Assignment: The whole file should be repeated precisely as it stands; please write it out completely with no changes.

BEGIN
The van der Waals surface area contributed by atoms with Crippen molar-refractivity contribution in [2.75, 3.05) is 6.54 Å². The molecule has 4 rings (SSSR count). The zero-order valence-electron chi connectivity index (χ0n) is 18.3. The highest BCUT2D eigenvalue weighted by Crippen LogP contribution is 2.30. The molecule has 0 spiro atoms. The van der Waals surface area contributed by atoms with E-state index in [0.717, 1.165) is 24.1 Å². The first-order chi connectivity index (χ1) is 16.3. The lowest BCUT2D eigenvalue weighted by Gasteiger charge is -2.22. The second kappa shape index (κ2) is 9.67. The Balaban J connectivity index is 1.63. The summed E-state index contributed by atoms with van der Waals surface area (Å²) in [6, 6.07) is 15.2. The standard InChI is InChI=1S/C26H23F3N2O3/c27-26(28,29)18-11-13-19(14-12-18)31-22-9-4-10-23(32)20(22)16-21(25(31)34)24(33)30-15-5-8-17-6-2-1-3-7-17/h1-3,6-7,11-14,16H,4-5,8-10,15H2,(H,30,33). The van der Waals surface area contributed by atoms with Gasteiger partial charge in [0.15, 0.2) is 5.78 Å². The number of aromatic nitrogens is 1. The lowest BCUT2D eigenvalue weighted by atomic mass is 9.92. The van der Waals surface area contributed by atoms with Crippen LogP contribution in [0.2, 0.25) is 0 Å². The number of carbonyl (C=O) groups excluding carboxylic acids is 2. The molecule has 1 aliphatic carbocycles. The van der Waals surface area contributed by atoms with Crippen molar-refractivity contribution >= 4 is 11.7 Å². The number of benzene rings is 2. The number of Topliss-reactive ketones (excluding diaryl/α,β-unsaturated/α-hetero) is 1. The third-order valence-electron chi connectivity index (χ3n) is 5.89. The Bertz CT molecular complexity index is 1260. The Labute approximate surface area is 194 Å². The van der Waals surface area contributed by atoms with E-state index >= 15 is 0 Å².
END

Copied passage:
The van der Waals surface area contributed by atoms with Crippen molar-refractivity contribution in [2.75, 3.05) is 6.54 Å². The molecule has 4 rings (SSSR count). The zero-order valence-electron chi connectivity index (χ0n) is 18.3. The highest BCUT2D eigenvalue weighted by Crippen LogP contribution is 2.30. The molecule has 0 spiro atoms. The van der Waals surface area contributed by atoms with E-state index in [0.717, 1.165) is 24.1 Å². The first-order chi connectivity index (χ1) is 16.3. The lowest BCUT2D eigenvalue weighted by Gasteiger charge is -2.22. The second kappa shape index (κ2) is 9.67. The Balaban J connectivity index is 1.63. The summed E-state index contributed by atoms with van der Waals surface area (Å²) in [6, 6.07) is 15.2. The standard InChI is InChI=1S/C26H23F3N2O3/c27-26(28,29)18-11-13-19(14-12-18)31-22-9-4-10-23(32)20(22)16-21(25(31)34)24(33)30-15-5-8-17-6-2-1-3-7-17/h1-3,6-7,11-14,16H,4-5,8-10,15H2,(H,30,33). The van der Waals surface area contributed by atoms with Gasteiger partial charge in [0.15, 0.2) is 5.78 Å². The number of aromatic nitrogens is 1. The lowest BCUT2D eigenvalue weighted by atomic mass is 9.92. The van der Waals surface area contributed by atoms with Crippen LogP contribution in [0.2, 0.25) is 0 Å². The number of carbonyl (C=O) groups excluding carboxylic acids is 2. The molecule has 1 aliphatic carbocycles. The van der Waals surface area contributed by atoms with Crippen molar-refractivity contribution >= 4 is 11.7 Å². The number of benzene rings is 2. The number of Topliss-reactive ketones (excluding diaryl/α,β-unsaturated/α-hetero) is 1. The third-order valence-electron chi connectivity index (χ3n) is 5.89. The Bertz CT molecular complexity index is 1260. The Labute approximate surface area is 194 Å². The van der Waals surface area contributed by atoms with E-state index >= 15 is 0 Å².